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ROP blames ‘careless owners’ for car thefts
Fahad Al Ghadani
September 24, 2013 , 9 : 57 am GST
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: In a report addressing the issue of vehicle thefts in Oman, the Royal Oman Police (ROP) has said that in several cases, sheer carelessness of the victims was also responsible for such crimes.
The ROP report points out that some vehicle owners effectively end up helping the thieves by leaving their cars in start mode, or leaving these unlocked with the key in the ignition.
This, as well as the huge disparity in the way social, cultural and economic life has developed in the Sultanate, can be attributed as the main reasons behind such crimes.
As per statistics, 175 miscreants were arrested on charges of vehicle theft during the first eight months last year.
Referring to the modus operandi of the thieves, the report has detailed some of the ways in which the crime was being committed. It says people leave vehicles in a running state; they leave them out in the open; they leave behind the keys or valuables inside the vehicle; park the vehicle in dark or abandoned places for long durations, or lend the vehicle to people not very close in which case they can make a duplicate set of keys and steal it later. Such carelessness often leads to vehicle thefts.
Some car owners keep valuables in the vehicles which only entices the thief further to commit the crime. At times, vehicles are left parked in places that are dark and deserted, and outside the public view; people leave them abandoned for a long time once the vehicles happen to break down on the way.
Studies have also attributed vehicle thefts to the ease with which thieves are able to break into locked vehicles because of deficiencies in the technical specifications. The ROP has emphasised in its report that vehicle theft is a "crime of opportunity" and people must not provide such an opportunity. Many investigations showed that the victims' own role in ensuring security of the vehicle was found wanting. Appropriate precautionary measures to protect vehicles from theft were necessary.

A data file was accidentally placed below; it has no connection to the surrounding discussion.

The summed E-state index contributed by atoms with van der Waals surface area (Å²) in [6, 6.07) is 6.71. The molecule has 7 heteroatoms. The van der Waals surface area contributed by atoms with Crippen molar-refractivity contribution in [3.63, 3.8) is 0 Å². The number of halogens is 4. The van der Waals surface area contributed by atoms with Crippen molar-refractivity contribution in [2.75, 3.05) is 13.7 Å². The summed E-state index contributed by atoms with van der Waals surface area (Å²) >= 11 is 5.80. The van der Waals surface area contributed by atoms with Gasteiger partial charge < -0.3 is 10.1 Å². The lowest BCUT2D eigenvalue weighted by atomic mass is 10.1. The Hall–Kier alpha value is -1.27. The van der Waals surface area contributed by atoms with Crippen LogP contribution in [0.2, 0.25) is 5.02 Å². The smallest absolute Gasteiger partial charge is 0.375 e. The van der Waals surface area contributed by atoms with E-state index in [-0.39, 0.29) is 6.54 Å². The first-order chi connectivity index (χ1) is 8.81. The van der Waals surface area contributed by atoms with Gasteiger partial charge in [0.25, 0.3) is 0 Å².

Investigations reveals that a large number of vehicle thefts took place when owners were busy shopping or operating automated teller machines while leaving the engines of their vehicles on.
The report shows that thieves have found various ways to dispose of the stolen vehicles — at times smuggling these out of the country immediately after the theft. The ROP has foiled many such smuggling attempts.
Often, the stolen vehicles are sold to the scrap dealers where their parts are taken out and sold. The report notes that efforts are on to elicit cooperation of such scrap shops to arrest such thieves and many successful arrests have already been made.
The report explains that the ROP is making intensive efforts to bring down the incidence of theft in general, and vehicle theft in particular.
The ROP patrols fan out in areas from where such crimes are reported more frequently.
The report shows that various techniques and means to combat crime to help detect offenders and increase awareness were part of the continuous efforts of the ROP.
The ROP has called upon the citizens and residents to remain cautious and guard their belongings. In case anyone witnesses a theft, he or she should report such cases to the police immediately. The ROP also called upon the community to report any suspicious case to the nearest police station or through the hot line 9999.
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